Another reviewer makes the point that “Both Crassus and Pompey, were as doomed as Spartacus: Crassus was soon to be massacred in a battle against the eastern Parthians (a much more formidable enemy than Spartacus), while Pompey was brutally decapitated in his civil war against Julius Caesar. The political future lay elsewhere, with the one-man rule of the first emperor Augustus. Ironically, it was Augustus’s undistinguished father, Octavius, who, 10 years after Spartacus’s death in 71BC, finally crushed the last remnants of his supporters, still living rough (and annoying the local population) in southern Italy”.
The book is not without its weaknesses. Not even a good military historian as Strauss undoubtedly can paper over large gaps that appear in the Spartacus evidence. In fact reading Strauss, you almost get to feel his frustration as well as your own in attempting to understand Spartacus’s motives.
Reviewer Tony Williams also makes this point “of why they revolted in the first place. Strauss is simply not terribly clear. Spartacus was “a man of destiny,” the author tells us. He was a “man of passion, thirsting for freedom.” But the revolt was neither to free slaves generally nor to escape into freedom far from the clutches of the Roman Republic. If we learn little of the why Strauss does not fall short on the how of the Spartacus revolt”.
This frustration was shared by many who reviewed the book in the mainstream press one writer asked “What, for example, were Spartacus’s strategic plans? Once he had broken out of the gladiatorial barracks at Capua, and gathered together a sizeable force of other runaways, why did he march all the way north to the Alps, then all the way back down south again? Was this, as I half-suspect, aimless wandering with no game plan at all? Strauss is more generous, and guesses that Spartacus was let down by his followers: they took one look at the mountains they would have to cross if they were to make their way to freedom in the north, as Spartacus planned, and beat a hasty retreat”.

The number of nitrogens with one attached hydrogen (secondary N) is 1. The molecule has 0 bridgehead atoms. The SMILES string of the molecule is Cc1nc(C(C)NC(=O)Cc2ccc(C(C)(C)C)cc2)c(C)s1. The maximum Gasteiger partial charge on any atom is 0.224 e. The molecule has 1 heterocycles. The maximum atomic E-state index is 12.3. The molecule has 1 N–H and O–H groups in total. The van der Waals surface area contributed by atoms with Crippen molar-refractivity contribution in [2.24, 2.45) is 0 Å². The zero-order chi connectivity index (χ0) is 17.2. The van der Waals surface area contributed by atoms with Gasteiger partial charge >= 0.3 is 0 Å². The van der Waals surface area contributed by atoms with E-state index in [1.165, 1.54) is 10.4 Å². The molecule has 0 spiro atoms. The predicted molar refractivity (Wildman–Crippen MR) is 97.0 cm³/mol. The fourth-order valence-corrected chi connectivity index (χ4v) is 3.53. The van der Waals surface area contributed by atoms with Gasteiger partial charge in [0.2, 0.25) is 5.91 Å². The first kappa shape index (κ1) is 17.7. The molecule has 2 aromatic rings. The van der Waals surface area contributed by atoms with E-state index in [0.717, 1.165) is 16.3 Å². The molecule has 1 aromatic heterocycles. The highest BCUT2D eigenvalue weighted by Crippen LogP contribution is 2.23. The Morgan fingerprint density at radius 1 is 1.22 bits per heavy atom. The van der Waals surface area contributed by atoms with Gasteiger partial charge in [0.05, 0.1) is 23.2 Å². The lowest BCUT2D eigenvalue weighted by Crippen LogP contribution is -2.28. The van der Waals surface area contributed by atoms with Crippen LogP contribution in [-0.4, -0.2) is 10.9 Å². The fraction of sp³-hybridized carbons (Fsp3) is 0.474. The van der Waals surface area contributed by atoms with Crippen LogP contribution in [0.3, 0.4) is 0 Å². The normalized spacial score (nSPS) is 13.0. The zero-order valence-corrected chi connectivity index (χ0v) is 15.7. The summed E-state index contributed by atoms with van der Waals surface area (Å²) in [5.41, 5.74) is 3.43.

Clearly, Strauss has his own ideas on what motivated Spartacus. Strauss portrays Spartacus wife as having significant influence on his motives, but little or no evidence exists to back this up. In fact, we do not even know her name. Some things are contradictory in the book. While describing what were revolutionary acts Strauss clearly downplays the revolutionary aspect of Spartacus. Strauss makes no suggestion that Spartacus had any revolutionary plan to abolish slavery as an institution. But that is not really the point. Spartacus was not a conscious Marxist revolutionary wanting overthrow the Roman State.
It was just that objectively Spartacus could not take the revolution further than he did. While you get to learn little of Strauss’s own political leanings he has made some wayward comparisons between the rebellions which he describes as probably the most successful insurgencies in world history. He has also made parallels between the slave revolts American ‘War on Terror’.
“It’s the story of an insurgency like ours in Iraq and Afghanistan,” Strauss says. “The great power can’t fight him, because it’s bogged down in another war. The war is a test of the great power's moral fibre. And a charismatic leader inspires men to fight using liberation theology like jihad. The similarities leap off the page."
While comparisons with the United States imperialism and the Roman Empire are fraught with danger, I would draw the line to say there is any comparison between Spartacus and a bunch of clerical fascists like the Taliban.